Life is a Tale . . .

It is not sufficient to tell a story. For we have to find its deeper meaning.

Shakespeare put it succinctly when he said, “life is a tale . . .” Yes, it is a tale worth telling. Wouldn’t you think so? Isn’t it that, looking back, we find good reasons to continue our stories?
Indeed, with Scriptum, we discovered new perspectives with each new our re-telling. With much richer--and sometimes even painful--experiences behind us, we make new realizations that escaped us in our youth. Each retelling thus brings new understanding.

That makes our story telling, and Scriptum, rather unique. We recall innocent stories that at times entertained us and at some point hurt us. But those stories made us realize things about ourselves and our batch mates.

As we recall them at various stages of our lives, we gain deeper insights. We come to realize that those stories shaped us into what we are at present. They provide us lessons that we can pass on to those who come after us. Hopefully, we have grown wiser because of them, unlike our superiors whom we thought were old-fashioned and unreasonable.

Ah, yes, we remember how difficult and different our superiors were then. They couldn’t understand why first year high school boys should engage in ninja-like operation to infiltrate the teachers’ room and retrieve the previous day’s exam papers. They couldn’t understand why we take pride in being a member of a weird-sounding group called Baboga, which actually referred to the entire class. They couldn’t fathom the reason why we would rather spend time in the bushes looking for spiders, climbing coconut trees, gathering bugnay, cooking mongo, corn, and chicken in the fields, watching birds and planes fly---rather than sleep during siesta. They couldn’t appreciate the reason why we were so curious and daring. For them it was obstinacy, disrespect for the rules and authority, and plain disregard for order. (Or perhaps they understood. They simply had to act their role.)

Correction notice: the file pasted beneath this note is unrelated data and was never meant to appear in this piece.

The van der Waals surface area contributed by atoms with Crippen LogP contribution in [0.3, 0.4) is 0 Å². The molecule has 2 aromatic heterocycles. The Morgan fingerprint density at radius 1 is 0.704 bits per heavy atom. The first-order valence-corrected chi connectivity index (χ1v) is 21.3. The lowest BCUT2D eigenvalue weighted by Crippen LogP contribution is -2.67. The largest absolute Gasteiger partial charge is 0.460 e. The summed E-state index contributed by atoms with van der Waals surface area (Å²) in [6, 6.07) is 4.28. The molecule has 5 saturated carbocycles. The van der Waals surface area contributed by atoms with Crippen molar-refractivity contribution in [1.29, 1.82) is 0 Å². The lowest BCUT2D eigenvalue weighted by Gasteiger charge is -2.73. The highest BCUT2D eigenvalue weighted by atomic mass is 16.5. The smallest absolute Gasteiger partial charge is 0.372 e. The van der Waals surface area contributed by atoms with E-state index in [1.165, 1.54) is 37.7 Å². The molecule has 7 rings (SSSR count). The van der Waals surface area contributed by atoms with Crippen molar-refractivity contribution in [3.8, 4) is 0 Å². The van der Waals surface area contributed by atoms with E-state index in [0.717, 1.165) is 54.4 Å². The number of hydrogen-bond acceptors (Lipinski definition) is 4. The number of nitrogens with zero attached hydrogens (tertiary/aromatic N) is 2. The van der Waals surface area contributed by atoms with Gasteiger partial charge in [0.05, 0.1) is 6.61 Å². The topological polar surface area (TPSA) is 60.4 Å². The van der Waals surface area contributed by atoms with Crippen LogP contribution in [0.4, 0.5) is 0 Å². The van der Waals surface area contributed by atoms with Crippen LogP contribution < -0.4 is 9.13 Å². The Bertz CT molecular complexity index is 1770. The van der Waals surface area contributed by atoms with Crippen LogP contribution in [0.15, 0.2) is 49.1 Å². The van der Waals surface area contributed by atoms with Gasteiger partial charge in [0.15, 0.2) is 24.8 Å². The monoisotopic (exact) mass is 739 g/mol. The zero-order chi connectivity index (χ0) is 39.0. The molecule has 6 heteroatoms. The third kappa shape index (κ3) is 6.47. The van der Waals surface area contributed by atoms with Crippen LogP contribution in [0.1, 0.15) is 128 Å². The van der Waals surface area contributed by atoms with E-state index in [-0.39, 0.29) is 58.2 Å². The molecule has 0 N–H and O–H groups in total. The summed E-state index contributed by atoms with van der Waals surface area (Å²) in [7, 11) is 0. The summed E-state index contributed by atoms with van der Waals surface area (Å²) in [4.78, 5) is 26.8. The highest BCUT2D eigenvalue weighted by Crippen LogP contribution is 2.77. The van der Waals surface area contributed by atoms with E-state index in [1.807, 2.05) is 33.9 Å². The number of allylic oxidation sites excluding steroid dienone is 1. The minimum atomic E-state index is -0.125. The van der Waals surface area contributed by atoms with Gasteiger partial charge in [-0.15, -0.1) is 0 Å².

But, boy, did we have a great time. No amount of punishment, like kneeling for extended period of time under the sun or spending another hour of laborandum, could dampen our resolve to act our age and be like . . . normal boys.

From these stories we see our own development, struggling to get a foothold in a harsh environment. It was harsh, indeed. There was no single decent toilet in the building. The huge solitary rock near the tennis court served as the official toilet of Leodegario, Loel and others at night time. There was no decent meal for growing boys. We had to stay after meal time to gather the leftovers and eat to our fill. There was no counseling given to alleviate our homesickness, after a night spent sobbing and thinking of home. We were so young then. Twelve years old. And it was already a sink or swim for us. There were only the bullies, those in the higher years, who lorded it over on the younger ones. But we survive nonetheless. We learned to steel our selves. But we survived.

Now is our turn to look with understanding on the young ones. Let us hope that our life stories can teach us our lessons and make us wiser. For only then can we find meaning in our stories and ultimately in our lives. Otherwise, our life will become a meaningless tale, or as Shakespeare would put it: “. . . a tale told by an idiot -- full of sound and fury, signifying nothing.” So, let us learn from our own tales. But first we have to tell them. (msa)